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City Communities
Maps  

Maps are important sources of historical evidence. They can show how crowded an area was and how wide the streets were. This tells us about people's living conditions. If you look at old maps of an area and compare them to a modern map you can see how much an area has changed over the centuries. Sometimes important buildings are shown on maps. These might be market places or large warehouses or churches. These important buildings also tell us about what was important to the community. Street names can also give information. For example Poultry, Buckler's (buckle maker's) Bury and Ironmonger Lane tell us what business was carried out in the street. On some of the maps the wards or voting areas are marked. Bread Ward and Vintry (wine merchant) Ward are also connected to the old trade areas of the City.

The maps in this section show the development of the City of London from Roman times to 1828.

A Map of Roman London, drawn circa 1750 A Map of Roman London, drawn circa 1750

In the eighteenth century there was a great interest in history. Many people explored the past through archaeology and by looking closely at the evidence around them. The walls of London were first built by the Romans. These defensive structures defined the shape of the City for centuries. Lots of Roman pottery and other finds were discovered as the foundations for new buildings were dug. After the Fire of London in 1666 a lot of Roman remains were discovered. The history of Roman London is of great importance to the City. Modern day Guildhall is built on the site of the Roman Amphitheatre. A fuller history of the amphitheatre and Roman London can be found at www.cityoflondon.gov.uk/leisure and heritage

You can find out more about Roman London by visiting the Museum of London www.museumoflondon.org.uk. Look under 'Collections'.

Meanwhile compare the shape of Roman London to later maps of the City.
Sketch Map of London under Henry II, circa 1190

Sketch Map of London under Henry II, circa 1190

This sketch map was actually drawn around 1890. This copy was made in 1933. The map sets out to show the City of London around 1190. The creator of this map has marked the churches very clearly.  Evidence suggests that churches were sometimes associated with one particular group of tradesmen. For example, some guilds show their connection to a church in their title, such as the Company of Armourers, who were known as the "Fraternity of Gild of St George of the Men of the Mystery of Armourers of the City of London".  We also know that the Fishmongers' used St Magnus The Martyr, and that the Vintners, or wine merchants, used St Martin Vintry.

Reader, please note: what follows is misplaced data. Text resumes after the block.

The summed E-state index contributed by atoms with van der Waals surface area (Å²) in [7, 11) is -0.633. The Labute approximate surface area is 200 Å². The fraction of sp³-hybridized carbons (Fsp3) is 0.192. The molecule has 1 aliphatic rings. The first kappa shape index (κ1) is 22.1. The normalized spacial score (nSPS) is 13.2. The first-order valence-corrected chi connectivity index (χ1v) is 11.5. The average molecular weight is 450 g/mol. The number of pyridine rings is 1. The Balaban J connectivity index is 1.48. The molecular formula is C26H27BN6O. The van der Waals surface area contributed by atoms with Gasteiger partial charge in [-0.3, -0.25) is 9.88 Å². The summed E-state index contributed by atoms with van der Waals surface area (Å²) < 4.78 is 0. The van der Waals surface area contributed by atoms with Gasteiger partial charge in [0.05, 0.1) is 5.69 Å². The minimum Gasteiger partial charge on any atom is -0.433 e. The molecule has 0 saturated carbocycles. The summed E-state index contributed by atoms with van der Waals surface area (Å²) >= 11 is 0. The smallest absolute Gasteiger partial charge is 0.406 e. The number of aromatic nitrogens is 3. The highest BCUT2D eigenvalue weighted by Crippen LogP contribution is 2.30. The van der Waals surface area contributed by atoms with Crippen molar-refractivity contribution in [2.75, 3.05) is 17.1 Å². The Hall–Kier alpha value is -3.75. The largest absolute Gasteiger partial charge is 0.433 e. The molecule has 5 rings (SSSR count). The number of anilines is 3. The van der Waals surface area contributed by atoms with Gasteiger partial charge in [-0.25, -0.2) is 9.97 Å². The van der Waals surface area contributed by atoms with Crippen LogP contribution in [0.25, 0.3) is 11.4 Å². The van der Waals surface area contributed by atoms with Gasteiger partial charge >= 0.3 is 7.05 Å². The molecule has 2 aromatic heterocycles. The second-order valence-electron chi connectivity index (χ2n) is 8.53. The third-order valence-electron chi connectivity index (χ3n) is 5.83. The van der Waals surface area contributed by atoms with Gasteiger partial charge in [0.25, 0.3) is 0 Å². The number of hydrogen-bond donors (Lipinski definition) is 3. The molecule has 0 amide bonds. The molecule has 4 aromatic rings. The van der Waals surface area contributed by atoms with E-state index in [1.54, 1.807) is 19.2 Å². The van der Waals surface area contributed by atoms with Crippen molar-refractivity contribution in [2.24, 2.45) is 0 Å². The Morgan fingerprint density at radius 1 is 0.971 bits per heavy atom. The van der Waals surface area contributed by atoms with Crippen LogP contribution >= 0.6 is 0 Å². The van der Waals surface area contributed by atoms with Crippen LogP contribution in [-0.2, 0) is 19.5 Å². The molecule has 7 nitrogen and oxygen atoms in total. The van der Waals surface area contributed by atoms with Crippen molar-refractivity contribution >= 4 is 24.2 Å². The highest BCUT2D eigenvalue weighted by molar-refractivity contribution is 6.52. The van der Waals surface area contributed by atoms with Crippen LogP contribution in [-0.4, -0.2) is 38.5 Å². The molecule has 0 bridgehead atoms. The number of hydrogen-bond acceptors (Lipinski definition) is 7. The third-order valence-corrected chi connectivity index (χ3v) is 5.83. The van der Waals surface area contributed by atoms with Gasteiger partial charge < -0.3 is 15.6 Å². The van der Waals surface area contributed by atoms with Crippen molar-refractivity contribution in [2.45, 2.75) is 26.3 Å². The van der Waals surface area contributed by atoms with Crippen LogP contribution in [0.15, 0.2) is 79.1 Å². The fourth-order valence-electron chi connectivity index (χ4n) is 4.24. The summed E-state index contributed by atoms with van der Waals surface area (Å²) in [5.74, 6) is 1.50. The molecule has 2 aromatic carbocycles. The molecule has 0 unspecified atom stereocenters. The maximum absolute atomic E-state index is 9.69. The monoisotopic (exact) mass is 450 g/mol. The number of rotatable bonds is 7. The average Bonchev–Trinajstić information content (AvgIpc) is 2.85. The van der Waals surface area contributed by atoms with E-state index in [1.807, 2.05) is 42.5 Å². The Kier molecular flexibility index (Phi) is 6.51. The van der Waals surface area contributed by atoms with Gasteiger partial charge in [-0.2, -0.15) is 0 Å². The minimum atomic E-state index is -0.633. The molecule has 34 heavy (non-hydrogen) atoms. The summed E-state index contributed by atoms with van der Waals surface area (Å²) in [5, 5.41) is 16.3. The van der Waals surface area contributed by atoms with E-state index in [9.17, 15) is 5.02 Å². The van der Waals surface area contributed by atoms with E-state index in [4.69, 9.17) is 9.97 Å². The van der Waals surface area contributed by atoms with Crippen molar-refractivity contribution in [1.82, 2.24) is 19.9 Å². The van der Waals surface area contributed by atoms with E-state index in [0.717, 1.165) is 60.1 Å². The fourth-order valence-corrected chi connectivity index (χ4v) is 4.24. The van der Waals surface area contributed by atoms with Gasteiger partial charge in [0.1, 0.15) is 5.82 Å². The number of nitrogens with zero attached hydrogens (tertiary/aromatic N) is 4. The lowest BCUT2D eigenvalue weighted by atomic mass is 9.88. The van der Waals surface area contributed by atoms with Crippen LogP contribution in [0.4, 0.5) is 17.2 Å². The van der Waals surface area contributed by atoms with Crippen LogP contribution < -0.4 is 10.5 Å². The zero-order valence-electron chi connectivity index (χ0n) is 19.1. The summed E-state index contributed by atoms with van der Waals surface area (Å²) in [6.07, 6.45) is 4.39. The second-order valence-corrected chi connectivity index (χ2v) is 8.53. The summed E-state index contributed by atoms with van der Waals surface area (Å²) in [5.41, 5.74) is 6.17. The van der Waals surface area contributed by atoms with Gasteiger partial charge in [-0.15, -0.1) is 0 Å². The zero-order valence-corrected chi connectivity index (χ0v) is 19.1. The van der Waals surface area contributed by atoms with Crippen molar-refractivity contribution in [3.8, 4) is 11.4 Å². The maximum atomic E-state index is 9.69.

Click here for an index to the map.

London and Westminster in the Reign of Queen Elizabeth I, 1563

London and Westminster in the Reign of Queen Elizabeth I, 1563

This map was published around 1820 and attempts to show aspects of Elizabethan London. It is particularly useful as its shows landmarks around the City which would have been familiar to the people who lived there then. Such large and significant monuments show how wealthy the City was. The walls of London are clearly shown. These would have been built in medieval times to defend the City from attack. Defences like these show that the City was a wealthy place and could afford to build the walls it needed for protection. Gates, such as Aldgate, Cripplegate and Ludgate, were defended entries into the City. Look for these features on the map.

Map of London by Agas, 1572

Map of London by Agas, 1572

London has started to expand beyond the medieval city walls, reflecting its growing wealth and influence. The spread of buildings and moorings down the banks of the Thames shows how trade continued to grow during the sixteenth century.

The City of London , 1645

The City of London, 1645

This map shows London before the Great Fire of 1666. You can clearly see the outlines of houses and other buildings including the Tower of London. The Fire of London destroyed most of the medieval city. This map gives us a strong impression of what it would have been like to live in the City at that time. You may want to compare this map with more recent maps to see how the City was rebuilt after 1666.

Map of the City of London , 1736

Map of the City of London, 1736

On this map you can see the wards of the City. Wards are areas where those who have the right to vote elect Members to direct the affairs of the Corporation of London. Today the area of the Square Mile is divided into 25 wards and the number of Members for each ward depends on the size of the electorate. Each ward can elect one Alderman and between four and twelve Common Councilmen. Once elected the Members sit in the Court of Aldermen or the Court of Common Council. Find out more at www.cityoflondon.gov.uk. By clicking on 'About Us'.

Bowle's Map of London, 1786 Bowle's Map of London, 1786

This map shows London 'three miles round' from St Paul 's Cathedral. It has been dedicated to the Lord Mayor, the Aldermen and the Common Council of the City of London. From this map it is possible to see how places like Camberwell, Stockwell and Islington are still villages in the eighteenth century. However, the expansion of London has absorbed places like Hoxton and Paddington.
Cross's New Plan of London , 1828

Cross's New Plan of London , 1828

London has grown even more. This map shows the great changes brought to London through the Industrial Revolution and expanding trade. The Regent's Canal stretches from Camden, through Hoxton and down to the river. Canals were vital to the moving of goods and heavy raw materials such as coal. St Katherine's Dock, London Dock and Surrey Dock have been built to process the thousands of ships importing and exporting goods from all over the world


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